Regrets

You know, I’m not a huge fan of rambling on about personal stuff on here because who the hell cares, right? But on the other hand, I’m such an infrequent writer that no one really visits anyway, so it’s fine. Not bothering anyone and it gives me an outlet to vent a bit. Kinda talk to the invisible therapist who lives in the tubes, know what I mean?

That’s okay. I don’t either.

It’s been an emotionally and physically stressful past 30 days or so.

On June 28th I got what I can honestly say was the most horrific phone call I have ever gotten in my life. My mother called me; she was more upset than I had ever heard her before, crying, hysterical, and told me that my younger brother, Farrell, was dead.

Drug overdose. Suicide, accidental, it doesn’t matter. The result is the same.

My little brother was gone.

I can’t even remember the rest of that night.

My brother and I had an interesting childhood. My Mom and my step-dad, for many years, didn’t make a lot of money, so my great-grandmother ended up with the unenviable task of raising me, while Farrell lived with them. None the less, he and I were close. Fuck, we were brothers. We were best friends. We’d talk on the phone for hours. He’d come over some times and we’d play. When I was a teenager and I ‘opened’ a comic book studio in my neighbor’s basement, I of course hired him on as my art director.

We were the white Wayans Brothers. Only without the terrible drag movie.

He was two years younger than I was, so he ended up not going to middle school at the same time as I did. As well, since he lived with my Mom, on the north side of Springfield, he ended up going to a different one anyway.

This is where things started to go wrong.

He was at that impressionable, rebellious age. Unfortunately, he ended up falling in with a bad crowd. And when I say bad, I mean bad. He often told me that he was involved with the Latin Kings; an ironically named white gang. This continued throughout high school (which he eventually dropped out of). I had no interest in what he was doing. I honestly didn’t think he was THAT involved in real ‘gangs’, as well this was a time when I was involved in the Springfield Police Department’s Explorer Post (an off-shoot of Boy Scouts, only more ‘career related’) and still had aspirations of becoming a police officer.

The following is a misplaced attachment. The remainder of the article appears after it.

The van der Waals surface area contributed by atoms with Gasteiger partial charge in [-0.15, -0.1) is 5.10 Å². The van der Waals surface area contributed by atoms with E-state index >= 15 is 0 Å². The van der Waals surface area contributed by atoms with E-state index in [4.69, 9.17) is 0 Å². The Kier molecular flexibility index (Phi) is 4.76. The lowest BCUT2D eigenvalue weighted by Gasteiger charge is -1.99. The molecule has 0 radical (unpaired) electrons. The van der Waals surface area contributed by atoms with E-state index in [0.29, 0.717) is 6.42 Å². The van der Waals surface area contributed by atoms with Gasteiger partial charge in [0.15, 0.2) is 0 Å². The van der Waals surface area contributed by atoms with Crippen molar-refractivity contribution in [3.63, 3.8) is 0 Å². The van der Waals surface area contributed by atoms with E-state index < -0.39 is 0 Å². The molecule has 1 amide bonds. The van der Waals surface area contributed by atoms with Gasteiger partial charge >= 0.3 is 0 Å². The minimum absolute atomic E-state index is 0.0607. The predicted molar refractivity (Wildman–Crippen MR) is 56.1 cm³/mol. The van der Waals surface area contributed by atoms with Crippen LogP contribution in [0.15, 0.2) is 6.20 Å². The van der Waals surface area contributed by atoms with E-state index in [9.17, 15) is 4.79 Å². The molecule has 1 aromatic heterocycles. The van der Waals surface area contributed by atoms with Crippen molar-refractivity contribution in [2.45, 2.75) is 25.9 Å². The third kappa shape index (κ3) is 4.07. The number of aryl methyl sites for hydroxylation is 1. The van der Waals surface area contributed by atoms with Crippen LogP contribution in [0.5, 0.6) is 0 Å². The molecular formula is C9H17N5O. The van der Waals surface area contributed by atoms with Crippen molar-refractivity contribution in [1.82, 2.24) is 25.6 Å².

I decided that ignorance was bliss.

One day, I came home and found the front window to the house broken. One of the basement windows was broken as well. Inside, multiple items – a television, stereo, computer – all gone. SPD came out, dusted for prints and whatnot, but it was unnecessary; I knew who did it. He admitted it when I confronted him about it. It was at that point we stopped speaking. Family should always be off-limits. I never forgave him for that.

Farrell, for what ever reason, ended up in Minnesota a few years after I left. He spent his time there bouncing in and out of jail/prison. On more than one occasion he made attempts at reconciliation. I still have a letter he wrote when we were both in Springfield. I have a birthday card he hand drew (he was a very talented artist). At our Grandfather’s funeral a couple years ago, he asked to keep in contact and gave me his phone number. Most recently he tried to friend me on Facebook.

Every time, I ignored him.

Every goddamned day since that phone call I have been wondering to myself if it was my fault. Could I have saved my brother if I had just had some faith that he COULD have turned his life around? Maybe all he would have needed is some encouraging words from me? Or maybe, just maybe all he would have needed was to know that I fucking forgive him for a stupid-ass burglary that happened 16 fucking years ago.

I am going to correct one thing I wrote earlier. I do remember one thing from the night my mother called me. Despite not being religious, I remember dropping to my knees and looking up; calling out to wherever Farrell may be, and asking that he forgive me. Forgive me for failing to fulfill my duty to him as his older brother to protect him; not just recently, but as a child.

From as long as I can remember, everything was about me, and how it would affect me, with no regard to Farrell’s life. I failed him. I failed my mother. I failed my family.

I failed myself.

I think of this quote, though, from Gautama Buddha, when I wonder exactly if any intervention on my part would have helped:

No one saves us but ourselves. No one can and no one may. We ourselves must walk the path.

Regardless, it doesn’t do anything to change the way I feel.

They say live your life with no regrets. Unfortunately, that’s no longer possible for me. I will now be going to my grave with at least one huge regret, and a massive ‘what if’ bouncing around in the back of my head. I’m not really sure what the moral of this story is, other than take care of your family. You only get one chance.

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  • TW

    I am so sorry for your loss.

    Words still ring hollow right not, but take GB’s quote to heart. By living the example you lived, you did far more than “make straight the path” for Farrell to follow. There is a great truth in Judaism, deed before creed. You might have heard it as actions speak louder than words. You have nothing to regret, your choices and your example were exemplary. We truly aren’t, and never have been, our brother’s keepers.

    Peace be with you.
    j